Ostriches are a herding breed.  This means that they travel in flocks with numbers ranging from 5 to 50 , and could be considered to be "family oriented".  Ostriches are ready to start reproducing then they are 3 to 4 years old.  Before any type of procreation can occur, there is a courtship that must happen between the male and female ostrich.  The black and white male will use his beautiful coloring to attract a female, who is a light brown.  That is when the show really begins.  The male will literally bow his head, and then begin to wave and shake the feathers- alternating what wing his is shaking.  And the whole time his wings are moving, his tail feathers are moving up and down.  Depending on what the female does- accepts or decline- he will be able to move towards her.  While he advances on her, he will hold his wings out, and continue to stomp! What a show off! This courtship can be seen by checking out this link:


Ostriches are polygamists- the male will choose 3 to 5 hens(female ostrich) to mate with.  Mating will usually occur before the rainy season, and will last about 5 months.  The ostrich species is a bisexual, complex group.  This happens so that the chicks will be able to get enough water and nutrients for there first few months of life.nest
The male will dig out a shallow nest in the ground, where his hens will all lay their eggs.  This will create about 25 eggs to be laid and hatched.  Ostrich eggs are very large.  They are 5-6 inches, and weigh anywhere around 3 pounds.  Since they are so large, and so many in this "clutch nest" setting, usually only half of the eggs survive due to predators.   During the day, the dominant female will incubate the eggs.  At night, the male will incubate the eggs by laying on them.   the colors of the male (dark feathers) help to protect the eggs by camouflaging them.  Likewise, during the day, the females light brown feathers blend in with the soil.  The eggs have a white shiny external and an enamel that is perfect thickness for incubation and protection.  Research is being done on the incubation process with the egg so that humans can use them for consumption, since they are so unique and large.  The eggs will take around 40 days to hatch.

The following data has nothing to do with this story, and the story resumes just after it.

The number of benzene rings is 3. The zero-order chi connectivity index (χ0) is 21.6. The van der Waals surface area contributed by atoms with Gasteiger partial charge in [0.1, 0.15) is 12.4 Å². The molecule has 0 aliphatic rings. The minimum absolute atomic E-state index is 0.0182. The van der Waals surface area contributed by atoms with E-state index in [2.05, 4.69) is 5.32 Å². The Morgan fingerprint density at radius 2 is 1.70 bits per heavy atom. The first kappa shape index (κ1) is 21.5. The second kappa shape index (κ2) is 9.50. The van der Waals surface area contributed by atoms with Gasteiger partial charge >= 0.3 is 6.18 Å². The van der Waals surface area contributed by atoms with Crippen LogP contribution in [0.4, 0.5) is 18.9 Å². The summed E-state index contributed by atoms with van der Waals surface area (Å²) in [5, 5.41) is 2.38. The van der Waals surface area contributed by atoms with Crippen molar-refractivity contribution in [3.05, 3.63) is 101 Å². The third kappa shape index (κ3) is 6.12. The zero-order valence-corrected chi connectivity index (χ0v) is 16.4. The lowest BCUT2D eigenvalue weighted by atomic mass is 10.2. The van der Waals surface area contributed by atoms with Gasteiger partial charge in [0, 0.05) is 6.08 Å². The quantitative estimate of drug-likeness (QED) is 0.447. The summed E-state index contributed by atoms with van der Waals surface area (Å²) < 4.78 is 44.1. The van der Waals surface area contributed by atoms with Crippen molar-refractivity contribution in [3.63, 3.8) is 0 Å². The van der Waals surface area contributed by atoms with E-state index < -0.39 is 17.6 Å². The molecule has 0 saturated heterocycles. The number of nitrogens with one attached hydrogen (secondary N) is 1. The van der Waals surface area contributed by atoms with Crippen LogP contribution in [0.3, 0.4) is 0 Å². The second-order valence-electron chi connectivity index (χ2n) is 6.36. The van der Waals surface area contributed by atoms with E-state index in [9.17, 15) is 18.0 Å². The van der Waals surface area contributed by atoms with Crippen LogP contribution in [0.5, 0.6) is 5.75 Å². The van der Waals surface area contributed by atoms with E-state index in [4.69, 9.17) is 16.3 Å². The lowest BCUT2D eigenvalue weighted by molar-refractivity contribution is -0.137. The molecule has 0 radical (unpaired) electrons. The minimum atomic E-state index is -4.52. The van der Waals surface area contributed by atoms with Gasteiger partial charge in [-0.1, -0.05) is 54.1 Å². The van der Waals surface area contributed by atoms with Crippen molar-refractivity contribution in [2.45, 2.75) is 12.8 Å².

Once hatched, the chicks are well protected.  They have their parents as body guards, as well as other members of the flock.  They will follow the parent around (as shown in the above picture) similar to  other types of birds.  After the chicks have reached several months maturity, their survival rate greatly increases.  Do to how the ostrich interacts with other animals, they were becoming scarce do to excessive hunting. But the numbers of ostrich are slowing starting to rise in nature, and there are lots in captivity.

To learn more about ostrich reproduction, take a gander at the Animal Diversity Website.